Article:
Workplace flexibility: Innovative solutions and benefits that can help you attract future talent

In the last two years, flexibility has become a crucial part of the workforce across the globe. However, the word “flexible” often translates to “work from home” to corporate ears. Yet flexibility doesn’t always mean a WFH model. Flexibility can look entirely different from company to company, depending on the need. So then, what are a few other definitions of “flexible” and why is it crucial to the future of employment? 

Check out this highlight of flexibility during our AMA event this year:

Attracting Talent 

Ever since the COVID-19 pandemic, the increase in flexible and remote work scenarios has caused many corporations to reconsider how flexibility can be re-introduced to “traditional” positions within their companies. Andy Dulka, CIO of Restaurant Technologies, highlighted this in a recent AMA Hiring Strategies blog. 

Speaking about drivers within the company, he said, “We’ve had to flex to understand the human needs in those roles. We go talk to our most productive people in that role and we ask: ‘Why are you here? Why are you staying? What gets you excited about this?’” 

Flexible work is not only beneficial to an organization, but in the coming years it will be necessary for attracting new candidates. A CNBC article included a report from Apollo Technical, an engineering and IT agency, which said that 72% of Americans prefer a flexible work model over returning to the office full time. 

A report by Owl Labs released a study which said that 90% of U.S. employees were as productive or even more productive when they worked at home versus the office. In the coming years, flexible work options will be a must for attracting new candidates. 

The Range of Flexibility 

From an employer standpoint, flexibility can look like:  

  • Employee opportunities for more time off or career breaks (like sabbatical leaves)
  • Alternative schedules 
  • Flexible work locations 
  • Introducing new incentives like tuition reimbursement, bonuses, gifts, etc.
  • Standardizing mental health care within the organization 

From an employee standpoint, flexibility can look like: 

  • Shifting around daily tasks to respond to immediate client needs 
  • Arriving to work and leaving work at flexible times (this is especially favored by parents of small children) 
  • Choosing work shifts rather than being assigned to them
  • Split home/office schedule

Contract staffing is one way that Marcomm offers employees flexible work. To learn more about contract staffing, read Marcomm’s blog: “Contract Staffing: A Vital, Flexible Marketing Solution”

Benefits of Workplace Flexibility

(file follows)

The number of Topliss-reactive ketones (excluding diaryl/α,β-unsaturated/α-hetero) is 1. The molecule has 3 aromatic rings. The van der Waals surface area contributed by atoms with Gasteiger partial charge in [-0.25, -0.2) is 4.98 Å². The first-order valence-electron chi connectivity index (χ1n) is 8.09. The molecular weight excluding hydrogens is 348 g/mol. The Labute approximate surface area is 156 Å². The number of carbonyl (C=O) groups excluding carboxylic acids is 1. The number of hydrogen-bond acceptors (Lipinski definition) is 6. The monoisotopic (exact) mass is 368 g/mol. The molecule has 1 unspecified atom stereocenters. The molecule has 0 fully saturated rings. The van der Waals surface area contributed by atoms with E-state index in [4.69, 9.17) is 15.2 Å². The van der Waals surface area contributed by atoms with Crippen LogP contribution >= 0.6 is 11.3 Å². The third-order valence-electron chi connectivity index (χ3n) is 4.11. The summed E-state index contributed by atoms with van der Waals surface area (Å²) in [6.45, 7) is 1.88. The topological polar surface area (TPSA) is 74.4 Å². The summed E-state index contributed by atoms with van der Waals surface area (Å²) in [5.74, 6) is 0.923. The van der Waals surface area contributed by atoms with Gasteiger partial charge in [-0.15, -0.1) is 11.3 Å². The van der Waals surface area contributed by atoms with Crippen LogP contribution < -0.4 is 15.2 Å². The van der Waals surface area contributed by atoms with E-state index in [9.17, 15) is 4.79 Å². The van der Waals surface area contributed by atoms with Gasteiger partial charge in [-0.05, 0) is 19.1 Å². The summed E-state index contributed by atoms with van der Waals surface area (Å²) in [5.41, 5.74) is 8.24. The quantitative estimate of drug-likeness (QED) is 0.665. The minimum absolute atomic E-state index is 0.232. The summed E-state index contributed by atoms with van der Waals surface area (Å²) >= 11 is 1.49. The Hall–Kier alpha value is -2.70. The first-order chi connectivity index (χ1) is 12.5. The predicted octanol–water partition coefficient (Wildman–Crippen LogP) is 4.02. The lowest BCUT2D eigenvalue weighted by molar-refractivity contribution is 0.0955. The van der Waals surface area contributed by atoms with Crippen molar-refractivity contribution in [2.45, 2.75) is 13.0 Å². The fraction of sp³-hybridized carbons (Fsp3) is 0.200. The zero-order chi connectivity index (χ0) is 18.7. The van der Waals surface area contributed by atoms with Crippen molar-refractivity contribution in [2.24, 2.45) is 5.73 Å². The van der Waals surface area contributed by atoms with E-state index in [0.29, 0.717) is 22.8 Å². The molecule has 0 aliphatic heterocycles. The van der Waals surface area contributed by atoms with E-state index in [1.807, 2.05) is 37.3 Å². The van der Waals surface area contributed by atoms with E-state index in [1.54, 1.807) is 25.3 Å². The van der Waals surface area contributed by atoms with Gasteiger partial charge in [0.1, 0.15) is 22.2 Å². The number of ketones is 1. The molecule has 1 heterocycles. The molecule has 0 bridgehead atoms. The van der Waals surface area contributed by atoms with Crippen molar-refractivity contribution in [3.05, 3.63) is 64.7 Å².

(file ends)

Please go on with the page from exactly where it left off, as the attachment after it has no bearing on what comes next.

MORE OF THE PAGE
Workplace flexibility has countless benefits for employers and employees alike. For one, flexibility promotes a better sense of self-awareness and self-care. When employees take care of themselves and feel looked after by their employer, they tend to stay at a company longer. An employee’s self care ultimately results in less sick days, lessened stress, increased productivity and a better retention rate

Increasing productivity is also another factor in flexibility. Harvard Business Review found that at home workers were not only more productive, but less likely to quit their jobs. 

Workplace flexibility also promotes a greater sense of diversity, since employees likely come from various cities, or even states. Gender, ethnic and cultural diversity all play important roles in having a well-rounded and productive team, as stated in a 2017 study by McKinsley

Workplace flexibility not only benefits the employee, but the employer as well. When a company is more flexible with what they offer, they ultimately end up with diversified talent instead of consistent carbon copies of the same individuals. For example, a company with a flexible work schedule can hire stay-at-home moms, whereas traditional companies could not. 

Remote working also saves money and gasoline expenses related to a daily commute. On the far side of the spectrum, an entirely remote organization will save on traditional office expenses. This includes a building lease, electricity, office supplies, bathroom products, cleaning supplies, break room/coffee essentials, and other costs associated with keeping the doors open. 

Patterns of workplace flexibility: From Renaissance to Post-Pandemic

Surprisingly, the Renaissance Era is often credited with the invention of the modern workspace as we know it. For hundreds of years since, communication and collaboration have been the main reasons why employees needed a central environment to gather and complete projects. Fast forward to the 1980s and 1990s, the ability to work remotely significantly increased with two crucial inventions: the internet and public wifi. 

The introduction of flexibility into the workplace made a big splash because of how normal the corporate environment and “9 to 5” job routine had become in the last 30 years. Unhealthy downsides to the corporate work environment–such as low productivity, diminished perception of time, and a lack of flexibility–were even highlighted in the early 2000’s TV show, The Office

However, with the jump in late 2010 technologies like Zoom and, working entirely from home or flexing work hours has not only become plausible, but in some cases it is preferred. Even before the pandemic, the value of flexibility was on the rise in the modern workforce. A 2017 study by ManPowerGroup found that 40% of candidates across the globe valued flexibility among the top three factors of choosing a company. 

If you’re looking for flexibility options, check out open positions at Marcomm! Looking for flexible marketing options for your company? Look at our Fractional Marketing page to learn more. Or, read our blog, “Fractional Teams Make Outsourcing Marketing Easy.”